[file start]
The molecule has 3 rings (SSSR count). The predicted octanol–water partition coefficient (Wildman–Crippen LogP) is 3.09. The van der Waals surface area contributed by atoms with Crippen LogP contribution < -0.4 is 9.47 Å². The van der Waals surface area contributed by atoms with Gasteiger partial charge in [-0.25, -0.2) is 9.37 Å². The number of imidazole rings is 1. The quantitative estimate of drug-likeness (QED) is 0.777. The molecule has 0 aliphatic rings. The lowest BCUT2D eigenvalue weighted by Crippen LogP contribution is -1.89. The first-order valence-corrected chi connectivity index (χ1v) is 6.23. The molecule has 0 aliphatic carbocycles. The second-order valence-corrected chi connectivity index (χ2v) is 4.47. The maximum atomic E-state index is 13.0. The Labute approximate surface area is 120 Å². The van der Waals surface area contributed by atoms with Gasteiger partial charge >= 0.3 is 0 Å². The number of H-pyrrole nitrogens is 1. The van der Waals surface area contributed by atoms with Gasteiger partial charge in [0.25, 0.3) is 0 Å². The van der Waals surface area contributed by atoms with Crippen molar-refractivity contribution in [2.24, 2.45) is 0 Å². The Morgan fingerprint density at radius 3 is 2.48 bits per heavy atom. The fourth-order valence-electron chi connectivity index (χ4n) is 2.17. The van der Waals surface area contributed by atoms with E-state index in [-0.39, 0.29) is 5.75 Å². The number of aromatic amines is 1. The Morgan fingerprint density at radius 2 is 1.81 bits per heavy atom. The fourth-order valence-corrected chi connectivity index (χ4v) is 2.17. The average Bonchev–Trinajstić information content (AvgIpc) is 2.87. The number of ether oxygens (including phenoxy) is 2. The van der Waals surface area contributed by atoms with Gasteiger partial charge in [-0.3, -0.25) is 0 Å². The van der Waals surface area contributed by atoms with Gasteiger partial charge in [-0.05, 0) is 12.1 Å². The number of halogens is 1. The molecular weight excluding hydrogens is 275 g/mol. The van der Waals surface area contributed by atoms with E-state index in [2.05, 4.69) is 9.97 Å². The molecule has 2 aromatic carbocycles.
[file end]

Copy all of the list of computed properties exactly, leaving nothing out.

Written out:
The molecule has 3 rings (SSSR count). The predicted octanol–water partition coefficient (Wildman–Crippen LogP) is 3.09. The van der Waals surface area contributed by atoms with Crippen LogP contribution < -0.4 is 9.47 Å². The van der Waals surface area contributed by atoms with Gasteiger partial charge in [-0.25, -0.2) is 9.37 Å². The number of imidazole rings is 1. The quantitative estimate of drug-likeness (QED) is 0.777. The molecule has 0 aliphatic rings. The lowest BCUT2D eigenvalue weighted by Crippen LogP contribution is -1.89. The first-order valence-corrected chi connectivity index (χ1v) is 6.23. The molecule has 0 aliphatic carbocycles. The second-order valence-corrected chi connectivity index (χ2v) is 4.47. The maximum atomic E-state index is 13.0. The Labute approximate surface area is 120 Å². The van der Waals surface area contributed by atoms with Gasteiger partial charge >= 0.3 is 0 Å². The number of H-pyrrole nitrogens is 1. The van der Waals surface area contributed by atoms with Gasteiger partial charge in [0.25, 0.3) is 0 Å². The van der Waals surface area contributed by atoms with Crippen molar-refractivity contribution in [2.24, 2.45) is 0 Å². The Morgan fingerprint density at radius 3 is 2.48 bits per heavy atom. The fourth-order valence-electron chi connectivity index (χ4n) is 2.17. The van der Waals surface area contributed by atoms with E-state index in [-0.39, 0.29) is 5.75 Å². The number of aromatic amines is 1. The Morgan fingerprint density at radius 2 is 1.81 bits per heavy atom. The fourth-order valence-corrected chi connectivity index (χ4v) is 2.17. The average Bonchev–Trinajstić information content (AvgIpc) is 2.87. The number of ether oxygens (including phenoxy) is 2. The van der Waals surface area contributed by atoms with Gasteiger partial charge in [-0.3, -0.25) is 0 Å². The van der Waals surface area contributed by atoms with Gasteiger partial charge in [-0.05, 0) is 12.1 Å². The number of halogens is 1. The molecular weight excluding hydrogens is 275 g/mol. The van der Waals surface area contributed by atoms with E-state index in [2.05, 4.69) is 9.97 Å². The molecule has 2 aromatic carbocycles.